VoxEU just published an article by various German economists defending Germany’s hard stance on Greece here.
They begin by noting the staggering size of the Greek deficit in 2009/10 (15% of GDP, 10% net of interest payments), and go on to say: “Given these fundamentals there was only one policy option – Greece had to balance its budget, and the current account needed to be turned into a surplus, to be able to service both its private and public debt.”
Wait hold on, this may sound absolutely nuts, but is that an automatic given? Yes, Greece needed stop its debt to GDP ratio from exploding, but does this immediately imply a balanced budget? We know that a balanced budget is not necessarily needed to maintain a steady or even declining debt to GDP ratio, as long as the economy experiences normal growth. On the other hand, Greece does not control its own money supply, thus it would have no independent monetary means of curtailing the rapid rise on interest rates it would suffer if were to try and continuously roll over its high level of borrowing. So, true, perhaps if you’re constrained by a currency union and lenders have so little faith in you, the very high interest rates would make maintaining a budget deficit infeasible.
Perhaps then, the rational response to this problem is to suggest not that an economy as weak as Greece should engage in immediate heavy austerity, and risk a catastrophic fall in output, in order to maintain a surplus. Rather, perhaps Greece should leave the Eurozone in an orderly fashion, regain monetary sovereignty, engage in rational structured default of its external foreign denominated debts, and attempt to start again with a more accommodating monetary policy.
Of course, the risk in this case is a catastrophic rise in the price level. The authors however don’t do enough to explain why one risk is preferable to another, and what the risk of the latter actually is.
The paper continues to note that other countries that have experienced currency crises, regardless of whether they managed to defend a fixed exchange rate or not, also suffered deep slumps in output and a change from current account deficit to current account surplus. I struggle to see the relevance of this, a country entering a recession will inevitably experience a decrease in its current account deficit as foreign investors begin to pull out of the economy. Furthermore, nobody denies that an adjustment was necessary, I don’t believe anyone was advocating some kind of free lunch theory where Greece would have avoided recession altogether. Instead, people are worried about Greece’s long term future.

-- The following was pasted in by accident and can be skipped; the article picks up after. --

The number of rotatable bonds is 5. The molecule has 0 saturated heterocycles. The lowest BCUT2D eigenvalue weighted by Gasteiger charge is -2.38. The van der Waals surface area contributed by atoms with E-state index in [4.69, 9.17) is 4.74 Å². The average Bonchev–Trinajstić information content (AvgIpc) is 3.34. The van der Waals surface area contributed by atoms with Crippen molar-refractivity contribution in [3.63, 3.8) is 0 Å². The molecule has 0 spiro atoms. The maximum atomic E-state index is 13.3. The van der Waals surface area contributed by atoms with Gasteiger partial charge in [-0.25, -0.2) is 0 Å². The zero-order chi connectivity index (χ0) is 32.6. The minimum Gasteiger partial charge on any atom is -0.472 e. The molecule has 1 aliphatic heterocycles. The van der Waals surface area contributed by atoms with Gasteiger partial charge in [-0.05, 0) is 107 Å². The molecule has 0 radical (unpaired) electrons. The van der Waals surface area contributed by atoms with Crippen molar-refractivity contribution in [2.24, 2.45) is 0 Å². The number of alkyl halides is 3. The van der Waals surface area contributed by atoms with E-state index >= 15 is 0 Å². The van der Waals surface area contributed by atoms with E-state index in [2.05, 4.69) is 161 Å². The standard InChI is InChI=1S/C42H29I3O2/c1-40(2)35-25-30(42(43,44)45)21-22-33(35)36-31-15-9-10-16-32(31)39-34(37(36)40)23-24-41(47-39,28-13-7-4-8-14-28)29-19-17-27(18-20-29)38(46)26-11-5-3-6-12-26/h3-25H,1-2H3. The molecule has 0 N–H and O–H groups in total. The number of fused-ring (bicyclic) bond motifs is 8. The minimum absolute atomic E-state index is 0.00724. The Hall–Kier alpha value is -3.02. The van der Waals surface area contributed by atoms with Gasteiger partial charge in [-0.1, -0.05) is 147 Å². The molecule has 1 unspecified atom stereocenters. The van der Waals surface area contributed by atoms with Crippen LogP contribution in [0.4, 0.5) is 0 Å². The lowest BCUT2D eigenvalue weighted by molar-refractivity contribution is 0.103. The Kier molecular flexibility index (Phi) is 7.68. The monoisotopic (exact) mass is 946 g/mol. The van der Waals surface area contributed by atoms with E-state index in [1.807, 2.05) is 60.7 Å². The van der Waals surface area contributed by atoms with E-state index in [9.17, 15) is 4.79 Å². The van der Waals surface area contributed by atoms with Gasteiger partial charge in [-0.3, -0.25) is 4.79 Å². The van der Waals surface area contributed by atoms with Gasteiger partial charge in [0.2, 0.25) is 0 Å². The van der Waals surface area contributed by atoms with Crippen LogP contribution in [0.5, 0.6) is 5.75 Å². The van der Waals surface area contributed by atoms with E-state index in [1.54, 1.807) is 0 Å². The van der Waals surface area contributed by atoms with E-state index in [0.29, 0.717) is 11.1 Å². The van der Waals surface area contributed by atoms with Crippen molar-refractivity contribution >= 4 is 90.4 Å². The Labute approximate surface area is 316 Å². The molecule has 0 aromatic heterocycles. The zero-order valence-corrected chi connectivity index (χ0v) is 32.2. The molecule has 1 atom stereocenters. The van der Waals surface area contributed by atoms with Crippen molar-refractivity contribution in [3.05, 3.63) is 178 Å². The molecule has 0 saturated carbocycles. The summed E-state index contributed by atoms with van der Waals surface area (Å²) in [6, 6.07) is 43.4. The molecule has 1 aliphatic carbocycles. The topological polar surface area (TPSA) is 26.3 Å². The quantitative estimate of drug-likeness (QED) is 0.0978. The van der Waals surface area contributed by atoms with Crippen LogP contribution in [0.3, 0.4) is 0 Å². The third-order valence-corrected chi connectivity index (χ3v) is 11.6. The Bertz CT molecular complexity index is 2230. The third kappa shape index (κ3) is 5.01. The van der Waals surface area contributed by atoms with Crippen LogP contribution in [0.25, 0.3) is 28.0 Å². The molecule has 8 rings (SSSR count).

The authors continue to note:
“Unfortunately, any sign of stability has effectively been wiped away by the new Greek government. Blaming the recent capital flight from Greece and the sharp increase in government yield spreads on anything else but the election-campaign announcements and post-election decisions of Syriza would be ludicrous.”
I agree with this, and this is unfortunate.
The paper continues to comment:
” As a result, Greece enjoys quite palatable debt service requirements, with an average interest rate of 2.3% and interest payments of 4% of GDP, and the major share of interest payments is even deferred until the early 2020s”
It is true that Greece’s interest burden is much lower than many let on. This fact alone might have supported their next statement, that: ” a debt relief of public creditors could not substantially improve the comfortable state of the Greek government, let alone be justified easily vis-à-vis its lenders.” But their ‘comfortable state’ ignores how extremely uncomfortable it is politically to have such a high level of foreign denominated debt, and how much it spooks non troika lenders, as revealed by how high they require Greek bond yields to be. Having to rely on continued bailouts from the troika is humiliating and ties their hands in terms of many policies they might want to enact. You could say it’s politically unsustainable (evidently) and It follows that debt relief might relieve these pressures a little, and might make investors a little more confident. Further, if interest burden is still so low, and Greece’s situation really is as ‘comfortable’ as the authors state, then would there really be substantial harm in allowing Greece’s primary surplus to fall a little, in order to stimulate some growth in the economy, as advocated for instance by Krugman? Again, these authors have failed to explain why this would result in a less sustainable position in the long term.
Lastly, the authors argue that while the risk of economic contagion from a Grexit is minimal, the risk of political contagion is high, with potentially disastrous consequences. This may be true, but I fail to see how this supports the notion that the path Greece & the troika took from 2010 wasn’t wrong after all; just because the political consequences of admitting this might be harmful doesn’t make this false.
In sum, meh.